With this month also marking the 40th anniversary of the society itself all us local history enthusiasts think it a real milestone in the rise of interest in the fantastic story of our community over the centuries.
The plan back in 1991 was that each issue would have around seven new articles and we hoped that we might keep going for four or five years!
We decided to call the Journal Calatria, an early name for the huge area between the Carron and Avon which today contains a large part of our district.
Edinburgh Fringe: Beattie family from Polmont take to the stage
Looking Back with Ian Scott: Where was the Battle of Falkirk?
Falkirk’s ultra modern masterpiece is one of the best in Britain
Man jailed for abusing girl in bin store
Larbert arts organisation prepares to celebrate 20th anniversary
We were fortunate that two of our members Geoff Bailey, who first had the idea of the Journal, and John Reid, who suggested the name, had accumulated a backlog of unpublished articles on a wide variety of subjects.
Other researchers came up with their own topics and before long we were being offered contributions from distinguished scholars with an interest in our area.
John Reid sadly died in September last year and it is fitting that the first article in this latest issue is his last contribution, an original and intriguing explanation for the survey route of the Antonine Wall.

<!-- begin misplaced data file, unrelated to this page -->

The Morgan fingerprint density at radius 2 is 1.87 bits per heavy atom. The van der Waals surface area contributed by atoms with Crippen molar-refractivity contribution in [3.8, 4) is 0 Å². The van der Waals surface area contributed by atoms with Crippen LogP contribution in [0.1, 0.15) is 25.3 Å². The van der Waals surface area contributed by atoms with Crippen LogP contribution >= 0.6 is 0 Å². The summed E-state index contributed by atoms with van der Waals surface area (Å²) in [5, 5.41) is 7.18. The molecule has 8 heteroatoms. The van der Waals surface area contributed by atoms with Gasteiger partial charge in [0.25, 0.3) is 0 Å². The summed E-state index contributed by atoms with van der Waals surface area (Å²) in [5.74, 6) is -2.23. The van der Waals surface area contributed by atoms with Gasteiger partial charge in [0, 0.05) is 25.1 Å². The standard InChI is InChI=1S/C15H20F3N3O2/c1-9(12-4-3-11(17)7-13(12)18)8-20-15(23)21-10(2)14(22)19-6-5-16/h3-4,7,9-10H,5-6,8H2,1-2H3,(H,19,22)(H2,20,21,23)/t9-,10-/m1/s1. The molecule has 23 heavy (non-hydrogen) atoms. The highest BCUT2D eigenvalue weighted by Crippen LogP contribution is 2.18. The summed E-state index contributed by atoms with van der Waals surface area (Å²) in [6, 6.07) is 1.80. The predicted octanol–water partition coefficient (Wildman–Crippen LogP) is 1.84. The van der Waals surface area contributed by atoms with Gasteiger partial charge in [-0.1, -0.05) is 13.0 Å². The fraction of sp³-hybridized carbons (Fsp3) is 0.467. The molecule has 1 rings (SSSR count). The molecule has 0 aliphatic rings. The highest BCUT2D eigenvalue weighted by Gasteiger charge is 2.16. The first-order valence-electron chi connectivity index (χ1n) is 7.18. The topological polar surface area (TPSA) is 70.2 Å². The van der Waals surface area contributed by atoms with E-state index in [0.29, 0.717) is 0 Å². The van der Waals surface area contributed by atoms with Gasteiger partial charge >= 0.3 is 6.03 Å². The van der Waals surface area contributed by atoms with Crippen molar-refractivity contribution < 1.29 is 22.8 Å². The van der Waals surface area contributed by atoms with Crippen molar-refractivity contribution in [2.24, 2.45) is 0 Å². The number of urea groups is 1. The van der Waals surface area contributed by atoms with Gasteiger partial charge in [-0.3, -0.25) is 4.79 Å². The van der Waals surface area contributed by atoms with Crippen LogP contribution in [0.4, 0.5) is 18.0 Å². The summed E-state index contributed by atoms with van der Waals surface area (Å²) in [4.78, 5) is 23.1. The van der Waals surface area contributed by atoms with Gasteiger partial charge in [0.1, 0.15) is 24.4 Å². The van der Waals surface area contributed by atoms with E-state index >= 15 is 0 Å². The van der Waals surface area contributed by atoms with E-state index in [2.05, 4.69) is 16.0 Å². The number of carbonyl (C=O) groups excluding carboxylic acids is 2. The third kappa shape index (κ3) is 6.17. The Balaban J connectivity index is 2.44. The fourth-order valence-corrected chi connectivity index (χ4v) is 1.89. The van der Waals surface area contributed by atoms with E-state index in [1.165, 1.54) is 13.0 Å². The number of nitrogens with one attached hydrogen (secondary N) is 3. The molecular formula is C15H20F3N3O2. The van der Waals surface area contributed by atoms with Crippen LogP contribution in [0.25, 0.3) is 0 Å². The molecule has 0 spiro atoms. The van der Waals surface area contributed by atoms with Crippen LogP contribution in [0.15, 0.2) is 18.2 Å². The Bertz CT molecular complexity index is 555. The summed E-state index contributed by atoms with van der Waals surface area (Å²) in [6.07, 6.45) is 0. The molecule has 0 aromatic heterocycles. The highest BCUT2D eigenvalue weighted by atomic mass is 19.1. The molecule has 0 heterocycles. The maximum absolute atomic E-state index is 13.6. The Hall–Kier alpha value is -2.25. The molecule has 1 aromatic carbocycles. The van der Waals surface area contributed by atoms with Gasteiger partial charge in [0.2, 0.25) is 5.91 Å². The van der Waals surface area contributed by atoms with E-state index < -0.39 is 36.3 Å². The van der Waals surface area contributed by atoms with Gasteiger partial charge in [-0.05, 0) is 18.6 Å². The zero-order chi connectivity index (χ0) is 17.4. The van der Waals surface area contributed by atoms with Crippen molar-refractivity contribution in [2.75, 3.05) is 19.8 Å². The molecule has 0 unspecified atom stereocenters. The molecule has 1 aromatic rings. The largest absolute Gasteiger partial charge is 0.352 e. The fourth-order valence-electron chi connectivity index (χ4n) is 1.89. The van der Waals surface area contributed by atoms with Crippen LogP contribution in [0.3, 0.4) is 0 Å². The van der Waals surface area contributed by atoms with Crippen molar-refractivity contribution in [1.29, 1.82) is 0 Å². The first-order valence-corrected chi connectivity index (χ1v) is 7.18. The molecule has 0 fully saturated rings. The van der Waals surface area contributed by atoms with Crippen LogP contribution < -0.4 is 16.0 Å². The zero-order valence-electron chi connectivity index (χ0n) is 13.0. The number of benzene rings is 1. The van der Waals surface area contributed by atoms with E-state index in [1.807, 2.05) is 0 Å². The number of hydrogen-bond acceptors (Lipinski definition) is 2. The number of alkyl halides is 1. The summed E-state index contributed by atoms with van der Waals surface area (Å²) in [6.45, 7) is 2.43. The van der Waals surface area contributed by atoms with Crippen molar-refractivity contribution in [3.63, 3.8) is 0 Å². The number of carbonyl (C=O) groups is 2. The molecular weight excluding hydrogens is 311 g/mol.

Called the Antonine Corridor it is a typical piece of lateral thinking by a man who could see patterns in lines on maps which pass lesser mortals by!
Over the years John and Geoff provided a steady stream of articles which are still studied and quoted by people from far and near: take for example, Geoff’s detailed description of many local graveyards and John’s examination of the Feudal Parishes of the district.
To the new edition Geoff contributes an article about the local bells that have called people to churches, schools, foundries and factories over the centuries and Alan Meek explores the early development of Falkirk Town Centre as pieces of land were feued to men of property and influence from the 16th century on.
John Walker, also a very early contributor to the Journal, recalls the Battle for Rouex in April 1917 where his grandfather was wounded but lived to tell the tale.
To mark the 200th anniversary of another battle, the skirmish at Bonnymuir during the Radical Insurrection, the Journal includes a reprint of a remarkable letter written from a prison cell in Stirling Castle by Andrew Hardie, one of the two leaders of the radicals who were hanged and beheaded in September 1820 in Stirling.
Over the years the Society has published over 250 articles by nearly 70 different contributors adding up to well over 4000 pages.
The Journal is now regularly used by historians at home and abroad, and writers from America, Australia and even Italy with Falkirk connections have had their work published for the first time.
Of course these articles are not the rather light-hearted rambles through local history that make up this column each week but serious research producing new insights into what may have happened from the distant past to the modern era.
Over the years it is been hard work but very worthwhile.
When we are all long gone Calatria will provide our descendants with a solid historical foundation which will help them understand where they came from.
It is our gift to the future.
*Calatria 36 is available from Waterstones or from members of the society